FCC proposes extra funds to restore Puerto Rico comms

FILE PHOTO: Ajit Pai, Chairman of the Federal Communications Commission, testifies before a Senate Appropriations Financial Services and General Government Subcommittee on Capitol Hill in Washington, U.S., June 20, 2017. REUTERS/Aaron P. Bernstein

By David Shepardson

WASHINGTON (Reuters) – The chairman of the U.S. telecoms regulator on Tuesday proposed making available up to $77 million to fund repairs of communication networks and restore services in storm-lashed Puerto Rico and the U.S. Virgin Islands.

As of Monday – almost two weeks after Hurricane Maria walloped Puerto Rico, knocking out its electric grid – nearly 90 percent of cell phone sites on the island remained out of service, according to the U.S. Federal Communications Commission.

Almost 70 percent of cell towers remained out in the U.S. Virgin Islands, with little progress made over the last week.

FCC chairman Ajit Pai said on Tuesday that he wants carriers to be advanced money from the U.S. government’s Universal Service Fund “to expedite repair and restoration efforts.”

The fund provides federal subsidies to companies to make communications services more accessible and affordable in places where the cost is high.

Pai said he wants the FCC to approve giving carriers “up to seven months of their normal federal support in advance – right now, in a lump sum – to help them repair their networks and restore service to consumers.”

The FCC’s five-member board is not due to meet to consider the chairman’s proposal until Oct. 24, although it could meet earlier if all the commissioners agree.

In a statement, network provider AT&T Inc <T.N> praised the FCC efforts at rebuilding communications infrastructure.

The company will “closely assess the details of the chairman’s proposal as we continue with the recovery and restoration of our network and facilities,” it said.

Wireless companies have been setting up temporary cell sites and bringing in equipment but still face hurdles with widespread power outages.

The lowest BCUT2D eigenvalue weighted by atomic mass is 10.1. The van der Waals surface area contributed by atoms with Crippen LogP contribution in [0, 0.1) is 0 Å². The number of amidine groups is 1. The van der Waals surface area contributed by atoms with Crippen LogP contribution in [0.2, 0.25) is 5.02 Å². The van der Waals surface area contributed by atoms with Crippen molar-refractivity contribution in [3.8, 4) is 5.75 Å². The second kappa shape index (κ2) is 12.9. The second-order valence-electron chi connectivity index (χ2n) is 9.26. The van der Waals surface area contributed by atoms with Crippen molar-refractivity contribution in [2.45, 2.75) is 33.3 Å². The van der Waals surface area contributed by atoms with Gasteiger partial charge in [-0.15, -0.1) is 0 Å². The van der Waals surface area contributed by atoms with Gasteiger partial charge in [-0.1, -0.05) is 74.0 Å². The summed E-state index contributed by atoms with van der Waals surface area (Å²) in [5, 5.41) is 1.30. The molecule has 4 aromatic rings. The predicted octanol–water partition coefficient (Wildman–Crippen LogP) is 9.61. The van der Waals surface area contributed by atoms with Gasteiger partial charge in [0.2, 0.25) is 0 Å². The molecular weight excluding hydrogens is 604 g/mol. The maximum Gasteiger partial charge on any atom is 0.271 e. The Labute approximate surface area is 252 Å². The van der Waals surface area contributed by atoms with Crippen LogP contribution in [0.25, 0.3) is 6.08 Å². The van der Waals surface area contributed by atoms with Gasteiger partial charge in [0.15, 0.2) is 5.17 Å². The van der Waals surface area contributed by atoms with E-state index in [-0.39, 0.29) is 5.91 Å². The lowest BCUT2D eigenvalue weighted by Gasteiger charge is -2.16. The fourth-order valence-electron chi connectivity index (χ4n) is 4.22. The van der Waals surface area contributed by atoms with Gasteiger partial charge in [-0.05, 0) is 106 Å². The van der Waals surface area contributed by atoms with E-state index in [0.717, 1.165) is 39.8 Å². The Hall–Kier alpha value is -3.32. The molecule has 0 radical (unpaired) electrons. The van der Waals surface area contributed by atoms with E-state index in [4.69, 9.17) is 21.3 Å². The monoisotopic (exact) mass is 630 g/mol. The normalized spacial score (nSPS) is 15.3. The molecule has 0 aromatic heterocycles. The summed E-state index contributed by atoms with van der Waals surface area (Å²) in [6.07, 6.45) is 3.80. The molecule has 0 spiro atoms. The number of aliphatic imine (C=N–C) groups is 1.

Much of the landline network was also badly damaged.


(Reporting by David Shepardson; Editing by Chizu Nomiyama and Rosalba O’Brien)


Texas gives Houston $50 million for Hurricane Harvey costs

Texas gives Houston $50 million for Hurricane Harvey costs

(Reuters) – Texas Governor Greg Abbott on Friday gave $50 million to Houston to help cover costs related to Hurricane Harvey, a move the mayor said will allow the city to avoid a temporary property tax hike that was up for a city council vote in October.

Mayor Sylvester Turner, who accepted the money from the Republican governor at a city hall press conference, said he will pull his proposal for a one-year tax increase to cover the city’s share of debris removal expenses and for insurance-related payments.

Parts of Houston suffered severe wind and flood damage after Hurricane Harvey made landfall on Aug. 25. It was the strongest hurricane to hit Texas in more than 50 years.

Earlier this week, Abbott rejected Turner’s request for the state to immediately tap its $10 billion rainy day fund to aid its largest city.

On Friday, the governor said he had the flexibility to withdraw $50 million from a state disaster relief fund for Houston.

“This looked like the best solution at this point,” Abbott told reporters.

He added that once the state gets a handle on total hurricane expenses, the Texas legislature will consider tapping into the rainy day fund when its next regular session begins in January 2019 or sooner in a special session.

(Reporting by Karen Pierog; Editing by Sandra Maler)